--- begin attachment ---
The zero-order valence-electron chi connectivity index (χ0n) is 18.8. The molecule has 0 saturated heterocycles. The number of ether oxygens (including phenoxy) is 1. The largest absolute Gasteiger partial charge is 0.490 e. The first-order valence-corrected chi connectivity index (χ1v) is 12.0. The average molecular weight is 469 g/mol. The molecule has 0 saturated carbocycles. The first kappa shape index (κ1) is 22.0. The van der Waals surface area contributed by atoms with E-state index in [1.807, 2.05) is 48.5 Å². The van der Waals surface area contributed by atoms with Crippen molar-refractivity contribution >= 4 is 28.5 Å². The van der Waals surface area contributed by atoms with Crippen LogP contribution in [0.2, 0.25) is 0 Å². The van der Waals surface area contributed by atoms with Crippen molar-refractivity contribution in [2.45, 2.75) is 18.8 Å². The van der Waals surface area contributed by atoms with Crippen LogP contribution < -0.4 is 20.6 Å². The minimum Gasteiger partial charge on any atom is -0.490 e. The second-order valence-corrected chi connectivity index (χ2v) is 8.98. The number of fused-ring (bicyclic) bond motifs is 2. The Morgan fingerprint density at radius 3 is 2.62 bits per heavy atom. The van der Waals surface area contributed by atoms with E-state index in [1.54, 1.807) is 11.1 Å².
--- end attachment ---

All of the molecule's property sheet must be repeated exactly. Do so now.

The zero-order valence-electron chi connectivity index (χ0n) is 18.8. The molecule has 0 saturated heterocycles. The number of ether oxygens (including phenoxy) is 1. The largest absolute Gasteiger partial charge is 0.490 e. The first-order valence-corrected chi connectivity index (χ1v) is 12.0. The average molecular weight is 469 g/mol. The molecule has 0 saturated carbocycles. The first kappa shape index (κ1) is 22.0. The van der Waals surface area contributed by atoms with E-state index in [1.807, 2.05) is 48.5 Å². The van der Waals surface area contributed by atoms with Crippen molar-refractivity contribution >= 4 is 28.5 Å². The van der Waals surface area contributed by atoms with Crippen LogP contribution in [0.2, 0.25) is 0 Å². The van der Waals surface area contributed by atoms with Crippen molar-refractivity contribution in [2.45, 2.75) is 18.8 Å². The van der Waals surface area contributed by atoms with Crippen LogP contribution < -0.4 is 20.6 Å². The minimum Gasteiger partial charge on any atom is -0.490 e. The second-order valence-corrected chi connectivity index (χ2v) is 8.98. The number of fused-ring (bicyclic) bond motifs is 2. The Morgan fingerprint density at radius 3 is 2.62 bits per heavy atom. The van der Waals surface area contributed by atoms with E-state index in [1.54, 1.807) is 11.1 Å².